the zones soared 13 times over six years to reach $66 billion in 2010/11, about 17 percent of India's $384 billion of exports that year.
But in 2011, the government slapped an 18.5% minimum acceptance tax (MAT) on future profits — in effect, killing the goose that laid the golden eggs, exporters said.
The rapid exports growth from SEZs slowed to a crawl. New investment tailed off, data from polling group Ipsos shows.
Orient Craft threw in the towel two weeks ago, surrendering its SEZ license. It was not alone: just 173 of 576 approved SEZs are operating today. Close to 60 developers, including Reliance Industries, a major exporter, have given up licenses.
In February, an Ipsos survey of 400 companies operating in SEZs found 62 percent of respondents had suspended plans to invest further in the zones, while 75 percent thought the tax hurt India's reputation.
Jain said the zones were now economically unviable for manufacturers, strong words from someone who is deputy chairman of an industry chamber promoting exports from SEZs. "No promoter will ever think or advise the next generation to invest in SEZs or any such project for many years," Jain said.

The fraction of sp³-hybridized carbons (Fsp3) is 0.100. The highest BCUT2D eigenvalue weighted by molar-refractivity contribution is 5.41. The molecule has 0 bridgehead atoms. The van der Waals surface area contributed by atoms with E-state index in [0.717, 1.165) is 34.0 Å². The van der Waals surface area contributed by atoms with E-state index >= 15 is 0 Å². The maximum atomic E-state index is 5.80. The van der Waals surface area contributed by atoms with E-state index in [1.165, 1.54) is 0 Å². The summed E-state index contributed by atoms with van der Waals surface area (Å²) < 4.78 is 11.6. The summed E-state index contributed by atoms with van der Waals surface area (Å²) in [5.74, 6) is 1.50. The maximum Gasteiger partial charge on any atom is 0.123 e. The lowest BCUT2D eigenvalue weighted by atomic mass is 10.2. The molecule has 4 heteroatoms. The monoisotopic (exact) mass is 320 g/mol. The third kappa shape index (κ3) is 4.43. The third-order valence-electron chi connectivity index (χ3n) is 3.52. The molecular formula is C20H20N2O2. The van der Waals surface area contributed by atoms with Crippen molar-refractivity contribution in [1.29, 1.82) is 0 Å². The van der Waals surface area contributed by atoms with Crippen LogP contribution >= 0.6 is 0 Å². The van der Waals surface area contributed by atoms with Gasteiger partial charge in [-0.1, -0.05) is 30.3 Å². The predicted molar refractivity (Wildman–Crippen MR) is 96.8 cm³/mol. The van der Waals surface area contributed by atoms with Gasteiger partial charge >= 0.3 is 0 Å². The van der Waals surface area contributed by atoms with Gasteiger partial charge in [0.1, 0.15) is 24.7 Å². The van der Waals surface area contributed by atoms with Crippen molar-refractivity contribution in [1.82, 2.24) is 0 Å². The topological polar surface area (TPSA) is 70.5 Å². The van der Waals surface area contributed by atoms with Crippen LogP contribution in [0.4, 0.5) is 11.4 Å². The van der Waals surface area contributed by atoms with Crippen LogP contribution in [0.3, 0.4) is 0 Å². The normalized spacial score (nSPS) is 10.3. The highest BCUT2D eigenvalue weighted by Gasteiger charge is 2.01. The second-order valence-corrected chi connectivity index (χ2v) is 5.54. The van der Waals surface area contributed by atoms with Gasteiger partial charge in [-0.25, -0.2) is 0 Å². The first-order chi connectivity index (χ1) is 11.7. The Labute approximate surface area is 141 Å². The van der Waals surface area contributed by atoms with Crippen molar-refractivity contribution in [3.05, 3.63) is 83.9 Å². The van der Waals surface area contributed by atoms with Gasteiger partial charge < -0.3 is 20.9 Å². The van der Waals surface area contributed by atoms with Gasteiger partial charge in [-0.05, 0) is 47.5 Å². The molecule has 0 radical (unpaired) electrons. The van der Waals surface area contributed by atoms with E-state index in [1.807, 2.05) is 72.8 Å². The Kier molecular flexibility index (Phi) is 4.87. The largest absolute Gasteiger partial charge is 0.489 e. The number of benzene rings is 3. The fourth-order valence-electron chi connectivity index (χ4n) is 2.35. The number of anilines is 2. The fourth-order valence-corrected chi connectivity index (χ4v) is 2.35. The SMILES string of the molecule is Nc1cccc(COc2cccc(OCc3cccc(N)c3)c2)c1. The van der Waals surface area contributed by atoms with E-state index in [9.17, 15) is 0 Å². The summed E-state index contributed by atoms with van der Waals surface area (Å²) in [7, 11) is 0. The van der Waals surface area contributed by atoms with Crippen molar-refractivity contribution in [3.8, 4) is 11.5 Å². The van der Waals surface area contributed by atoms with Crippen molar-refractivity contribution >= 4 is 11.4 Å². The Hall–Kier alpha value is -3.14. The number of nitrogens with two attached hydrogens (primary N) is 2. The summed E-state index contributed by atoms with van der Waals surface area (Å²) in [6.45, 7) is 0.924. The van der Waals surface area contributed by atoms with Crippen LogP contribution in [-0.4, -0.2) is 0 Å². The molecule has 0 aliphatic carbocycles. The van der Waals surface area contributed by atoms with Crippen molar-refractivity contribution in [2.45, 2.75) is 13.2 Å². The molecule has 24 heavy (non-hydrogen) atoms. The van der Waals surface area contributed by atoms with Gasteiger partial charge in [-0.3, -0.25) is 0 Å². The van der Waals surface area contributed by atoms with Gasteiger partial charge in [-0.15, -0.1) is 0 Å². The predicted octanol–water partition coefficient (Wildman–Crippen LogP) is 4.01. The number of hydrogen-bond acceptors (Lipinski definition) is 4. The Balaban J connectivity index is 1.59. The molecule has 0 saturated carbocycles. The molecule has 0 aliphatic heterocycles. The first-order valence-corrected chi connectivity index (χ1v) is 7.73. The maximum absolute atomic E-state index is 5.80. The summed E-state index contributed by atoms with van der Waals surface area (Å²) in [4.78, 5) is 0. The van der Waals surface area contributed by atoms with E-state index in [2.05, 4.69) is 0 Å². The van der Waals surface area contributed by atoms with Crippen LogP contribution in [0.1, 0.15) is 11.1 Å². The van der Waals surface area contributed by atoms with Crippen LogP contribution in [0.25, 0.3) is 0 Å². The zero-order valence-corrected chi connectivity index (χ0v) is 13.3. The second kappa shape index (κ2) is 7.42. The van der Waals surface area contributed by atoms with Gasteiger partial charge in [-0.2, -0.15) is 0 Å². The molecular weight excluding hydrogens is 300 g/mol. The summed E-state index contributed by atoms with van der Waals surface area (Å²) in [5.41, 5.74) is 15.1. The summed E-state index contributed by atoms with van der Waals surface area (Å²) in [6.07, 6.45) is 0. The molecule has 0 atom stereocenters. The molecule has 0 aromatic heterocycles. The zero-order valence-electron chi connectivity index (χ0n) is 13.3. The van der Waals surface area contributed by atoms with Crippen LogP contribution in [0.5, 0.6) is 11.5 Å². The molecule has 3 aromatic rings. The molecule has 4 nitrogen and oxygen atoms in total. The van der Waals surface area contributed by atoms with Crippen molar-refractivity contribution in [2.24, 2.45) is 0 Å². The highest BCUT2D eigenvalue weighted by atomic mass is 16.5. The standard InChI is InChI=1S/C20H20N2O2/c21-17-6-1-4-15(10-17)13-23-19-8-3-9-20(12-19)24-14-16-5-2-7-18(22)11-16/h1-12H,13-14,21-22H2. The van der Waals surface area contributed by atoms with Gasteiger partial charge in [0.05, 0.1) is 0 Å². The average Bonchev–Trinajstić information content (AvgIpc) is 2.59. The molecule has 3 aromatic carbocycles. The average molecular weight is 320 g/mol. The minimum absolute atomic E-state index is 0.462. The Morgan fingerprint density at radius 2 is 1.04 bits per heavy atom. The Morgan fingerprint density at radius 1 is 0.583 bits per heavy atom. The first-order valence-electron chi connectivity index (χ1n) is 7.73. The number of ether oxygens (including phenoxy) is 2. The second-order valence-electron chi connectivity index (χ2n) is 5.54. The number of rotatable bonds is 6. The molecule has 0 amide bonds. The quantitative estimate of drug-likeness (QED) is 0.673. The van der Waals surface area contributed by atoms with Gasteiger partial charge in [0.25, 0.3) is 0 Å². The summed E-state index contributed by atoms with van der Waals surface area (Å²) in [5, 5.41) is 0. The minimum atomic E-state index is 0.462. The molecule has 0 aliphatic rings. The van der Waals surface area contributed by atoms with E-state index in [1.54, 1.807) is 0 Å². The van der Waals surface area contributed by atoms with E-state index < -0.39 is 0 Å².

Exporters that do not depend so much on imports are benefitting from the weak rupee. That includes Orient Craft; its 15 factories in the Delhi area have the fullest order book in years.
Textiles and pharmaceuticals, which exported $33 billion and $15 billion respectively in 2011/12, are set for a boost. Service industries, including IT outsourcing, which account for around one-third of India's exports, might also experience gains.
Reflecting that, India's IT stock index rose 36% from the start of May through Friday. Some players though, including IT solutions company Mindtree, see problems ahead.
"Our largest cost is people cost, and with the ... rupee the way it's going, inflation will go out of control and obviously salary costs will also go out of control," said Rostow Ravanan, Mindtree's chief financial officer.
For others, there is a sense of opportunity lost. In raising rates to try to stem the currency rout, the central bank made it harder for companies to expand quickly to meet new orders.
To help, the finance ministry last month increased a subsidy on interest rates on loans for exporters, but Naina Lal Kidwai, president of the Federation of Indian Chambers of Commerce and Industry, said high taxes are the main export drag.
Some relief may be coming there, too.